Anne Wheeler continues to be a disappointment, and - sadly for Democrats - just a continuation of developer-funded "pavement over people" policy. She's also proving to be an ineffectual leader. Despite being a Democrat, she's a bad mix of Corey Stewart's procedural dysfunction and Marty Nohe's coin-operating policymaking. Despite being the leader of the BOCS, she's freelancing and ignoring the fact none of her colleagues support this. None of this is a surprise to those who remember her support for citizens as a member of the NOVEC Board (hint: none). More people are learning the (sad) reality.

Allen Muchnick

The May 2019 Traffic Technical Report for the proposed Godwin Drive Extension showed that this road would WORSEN traffic congestion overall and require additional road widening projects at both ends to "fix" the new problems this Bypass would create. Thus, its true cost of construction would be considerably higher than claimed by PWC staff.

This traffic study revealed (see the tables on pp. 23-24 and p. 40 in the report) that this Bypass would worsen traffic congestion and create failing intersection delays on Godwin Dr between Nokesville Rd and Sudley Rd, on Centreville Rd in Fairfax County north of Compton Rd south of I-66 , and at all four new intersections that the Bypass would create with Lomond Dr, Old Centreville Rd, and Rte 28 in Fairfax County).

Rather than provide effective bus and/or carpool lanes that could move many more commuters, the Bypass would largely induce new traffic and sprawl development from west of Manassas and divert existing I-66-bound motorists from Rtes 234 and Sudley Rd to the new Bypass.

Sadly, this Traffic Technical Report and all the other reports that had already been completed for the Rte 28 Environmental Assessment were not disclosed to the public at the October 2019 Public Information Meeting and were only quietly posted on the Rte 28 Study website in July 2020, about one week before the July 14 BOCS public hearing to advance the Bypass.


I'm glad someone finally mentioned Micron because they could very well be at the center of this. It simply cannot be a coincidence that the bypass local officials so strongly advocate not only completely fails to address the traffic problems on 28, but also just happens to go right up to Micron's front door. For years PWC has been touting the amount of money Micron will bring to the county and now they're trying to steal people's homes for a bypass that would pretty much benefit Micron and no one else. That simply cannot be coincidental.


Adding more roads that lead to the same choke point in Centreville will do little if any good to help traffic. What is needed is the extension of the orange line to Centreville/Gainesville. An HOV lane on 28 from Manassas to Dulles would also help. The only road that might help Prince William commuters is the extension of the 234 bypass to Dulles, but then we'd just get 95 bailout traffic.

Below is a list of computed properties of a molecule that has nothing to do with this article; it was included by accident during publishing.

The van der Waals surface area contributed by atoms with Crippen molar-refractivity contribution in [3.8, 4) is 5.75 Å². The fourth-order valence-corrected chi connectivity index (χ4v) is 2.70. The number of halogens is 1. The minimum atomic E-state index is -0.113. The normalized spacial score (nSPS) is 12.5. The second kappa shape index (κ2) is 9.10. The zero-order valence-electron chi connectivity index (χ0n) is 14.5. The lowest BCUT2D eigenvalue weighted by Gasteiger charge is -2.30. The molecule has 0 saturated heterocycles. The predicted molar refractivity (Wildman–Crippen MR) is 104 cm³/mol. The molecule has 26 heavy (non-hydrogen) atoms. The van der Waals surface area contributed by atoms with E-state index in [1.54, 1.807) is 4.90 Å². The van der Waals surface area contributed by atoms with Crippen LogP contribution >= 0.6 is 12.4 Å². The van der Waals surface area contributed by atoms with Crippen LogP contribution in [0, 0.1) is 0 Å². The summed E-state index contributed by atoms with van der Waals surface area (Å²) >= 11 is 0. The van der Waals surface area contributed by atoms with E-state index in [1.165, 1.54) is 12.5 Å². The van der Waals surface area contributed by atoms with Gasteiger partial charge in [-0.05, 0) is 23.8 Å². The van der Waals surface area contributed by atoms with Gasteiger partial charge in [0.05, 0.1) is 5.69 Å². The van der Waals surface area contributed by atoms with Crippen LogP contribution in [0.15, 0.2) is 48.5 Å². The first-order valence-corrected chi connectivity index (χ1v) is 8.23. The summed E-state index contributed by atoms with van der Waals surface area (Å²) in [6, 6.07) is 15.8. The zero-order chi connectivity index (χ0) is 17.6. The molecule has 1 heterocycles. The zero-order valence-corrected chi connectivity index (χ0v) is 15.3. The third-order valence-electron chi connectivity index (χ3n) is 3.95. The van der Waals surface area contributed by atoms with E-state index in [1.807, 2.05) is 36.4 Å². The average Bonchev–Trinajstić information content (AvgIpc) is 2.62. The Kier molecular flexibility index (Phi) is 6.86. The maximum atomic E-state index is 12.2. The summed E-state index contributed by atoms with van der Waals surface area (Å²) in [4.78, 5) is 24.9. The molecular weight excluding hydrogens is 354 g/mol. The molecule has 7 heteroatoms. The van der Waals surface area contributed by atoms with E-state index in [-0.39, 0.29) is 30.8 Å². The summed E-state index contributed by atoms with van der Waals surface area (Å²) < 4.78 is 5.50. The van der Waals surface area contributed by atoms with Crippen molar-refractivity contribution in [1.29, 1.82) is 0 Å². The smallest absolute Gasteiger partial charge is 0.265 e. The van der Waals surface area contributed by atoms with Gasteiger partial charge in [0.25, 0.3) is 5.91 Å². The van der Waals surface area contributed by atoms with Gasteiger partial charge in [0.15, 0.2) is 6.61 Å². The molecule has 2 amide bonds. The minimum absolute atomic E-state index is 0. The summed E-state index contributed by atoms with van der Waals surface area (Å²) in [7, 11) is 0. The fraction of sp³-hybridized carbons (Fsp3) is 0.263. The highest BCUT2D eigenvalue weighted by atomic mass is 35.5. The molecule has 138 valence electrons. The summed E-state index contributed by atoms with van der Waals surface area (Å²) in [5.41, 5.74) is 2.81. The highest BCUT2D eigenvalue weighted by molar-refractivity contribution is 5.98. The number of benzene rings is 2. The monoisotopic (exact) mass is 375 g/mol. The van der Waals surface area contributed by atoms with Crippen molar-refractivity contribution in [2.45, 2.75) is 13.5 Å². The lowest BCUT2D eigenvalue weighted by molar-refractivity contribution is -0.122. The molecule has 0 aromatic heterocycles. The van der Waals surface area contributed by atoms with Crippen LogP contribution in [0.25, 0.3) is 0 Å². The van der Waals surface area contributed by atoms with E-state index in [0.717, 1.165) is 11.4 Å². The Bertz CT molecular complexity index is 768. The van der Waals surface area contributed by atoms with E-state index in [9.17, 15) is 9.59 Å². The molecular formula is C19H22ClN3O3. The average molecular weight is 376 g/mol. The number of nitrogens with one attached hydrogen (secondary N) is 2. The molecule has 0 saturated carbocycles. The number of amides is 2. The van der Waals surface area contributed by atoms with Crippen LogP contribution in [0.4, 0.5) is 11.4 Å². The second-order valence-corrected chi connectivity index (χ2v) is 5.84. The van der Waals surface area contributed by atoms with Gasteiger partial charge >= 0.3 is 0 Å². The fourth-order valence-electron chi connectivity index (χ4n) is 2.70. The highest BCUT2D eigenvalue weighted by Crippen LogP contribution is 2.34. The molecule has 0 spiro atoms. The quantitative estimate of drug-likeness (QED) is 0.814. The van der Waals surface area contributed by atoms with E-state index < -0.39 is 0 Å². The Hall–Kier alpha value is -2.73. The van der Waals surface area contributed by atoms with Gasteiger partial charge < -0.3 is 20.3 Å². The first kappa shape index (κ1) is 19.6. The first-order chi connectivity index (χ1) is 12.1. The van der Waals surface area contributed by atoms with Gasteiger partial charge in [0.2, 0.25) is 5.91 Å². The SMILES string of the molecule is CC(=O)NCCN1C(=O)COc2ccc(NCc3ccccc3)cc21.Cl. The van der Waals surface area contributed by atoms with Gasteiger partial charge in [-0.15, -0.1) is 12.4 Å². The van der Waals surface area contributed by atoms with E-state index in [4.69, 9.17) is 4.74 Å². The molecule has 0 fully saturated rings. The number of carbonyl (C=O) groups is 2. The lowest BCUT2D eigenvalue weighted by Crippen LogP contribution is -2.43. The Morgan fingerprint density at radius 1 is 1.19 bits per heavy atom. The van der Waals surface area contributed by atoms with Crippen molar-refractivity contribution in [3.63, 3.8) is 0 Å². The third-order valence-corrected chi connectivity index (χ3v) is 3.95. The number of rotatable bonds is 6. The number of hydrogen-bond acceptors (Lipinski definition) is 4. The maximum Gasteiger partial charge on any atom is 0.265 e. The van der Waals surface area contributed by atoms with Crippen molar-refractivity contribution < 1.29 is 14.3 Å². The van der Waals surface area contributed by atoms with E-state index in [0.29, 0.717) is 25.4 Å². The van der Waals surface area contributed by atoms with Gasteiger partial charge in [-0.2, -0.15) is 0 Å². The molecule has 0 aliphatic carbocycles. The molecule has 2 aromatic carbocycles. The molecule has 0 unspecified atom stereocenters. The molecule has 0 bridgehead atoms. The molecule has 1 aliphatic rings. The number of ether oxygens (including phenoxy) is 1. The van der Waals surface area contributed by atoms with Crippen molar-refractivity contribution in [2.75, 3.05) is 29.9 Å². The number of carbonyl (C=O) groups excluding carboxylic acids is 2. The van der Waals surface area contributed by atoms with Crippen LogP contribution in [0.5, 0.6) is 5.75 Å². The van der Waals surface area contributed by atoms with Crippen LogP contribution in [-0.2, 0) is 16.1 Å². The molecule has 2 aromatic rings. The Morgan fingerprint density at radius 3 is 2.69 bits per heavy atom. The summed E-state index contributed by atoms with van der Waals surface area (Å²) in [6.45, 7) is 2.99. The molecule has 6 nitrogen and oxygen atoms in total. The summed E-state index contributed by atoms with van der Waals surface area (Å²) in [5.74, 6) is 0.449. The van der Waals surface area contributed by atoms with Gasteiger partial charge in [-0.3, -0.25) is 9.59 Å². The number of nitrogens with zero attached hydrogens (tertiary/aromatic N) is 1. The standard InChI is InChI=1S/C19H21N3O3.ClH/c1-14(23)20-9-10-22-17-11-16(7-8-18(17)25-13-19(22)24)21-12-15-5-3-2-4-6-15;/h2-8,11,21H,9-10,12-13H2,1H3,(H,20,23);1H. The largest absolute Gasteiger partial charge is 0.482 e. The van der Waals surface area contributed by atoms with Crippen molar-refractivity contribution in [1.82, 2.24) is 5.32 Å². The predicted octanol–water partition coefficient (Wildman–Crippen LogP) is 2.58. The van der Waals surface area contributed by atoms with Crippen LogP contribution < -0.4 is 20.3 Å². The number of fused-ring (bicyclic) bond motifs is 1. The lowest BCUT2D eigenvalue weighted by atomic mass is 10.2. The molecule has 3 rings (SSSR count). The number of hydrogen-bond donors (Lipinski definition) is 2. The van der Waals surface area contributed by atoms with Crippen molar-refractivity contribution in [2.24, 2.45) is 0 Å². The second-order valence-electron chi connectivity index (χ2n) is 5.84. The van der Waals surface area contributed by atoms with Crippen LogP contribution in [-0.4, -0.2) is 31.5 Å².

How much pollution is Micron putting into our neighborhoods. There is no way they are making semiconductors without huge amounts of toxic waste. Does anyone notice how much smoke is coming out of the smoke stacks around 5 in the morning. Seems strange its before the sun comes up like they don't want people to see. IBM already turned the entire are into a EPA Superfund site in the 90s. It was declared a toxic PCB site. Kany monitoring wells are still present through out the surrounding neighborhoods. If they were not on city water all of the ground water is still contaminated.


Its far more likely that the owners of the crappy, broken down "businesses" along 28 are pressuring the council and threatening expensive lawsuits if they are given the "opportunity" to relocate. Too bad; its long past time to clean up that eyesore. Shut them down and widen the existing corridor, add Delegate Roehm's features, and create Omniride links to the Fairfax Connector.


The development arguments have left the station. Build the bypass already.

Mark S

Their continues to be a lack of community engagement in this project. PWC needs to integrate land use, economic development and transportation into this project and improvements to the existing Route 28 corridor in Yorkshire provide the best opportunities though a new multi-modal street one block west of Route 28 similar to the Mathis Ave alignment in the City of Manassas.

Mark S

It should be noted that for some "unknown" reason Alternative 4 includes impacting many businesses along Route 28 between Manassas Dr. and Liberia Ave even though it is already six lanes. This artificially makes Alternative 4 look worse than Alternative 2B in regards to cost.


A bypass would be the worst thing that could happen to the businesses along the present route and to area's economy. Much of the existing traffic would bypass the existing route, leaving the businesses without customers. The businesses would close. Property values would sink. New businesses and housing would rise near the bypass. The resulting sprawl would increase property values and taxes, thus displacing those residents who presently live there. The bypass would be a lose-lose for the entire community, except for those who will receive a windfall when they sell their properties and for real estate agents.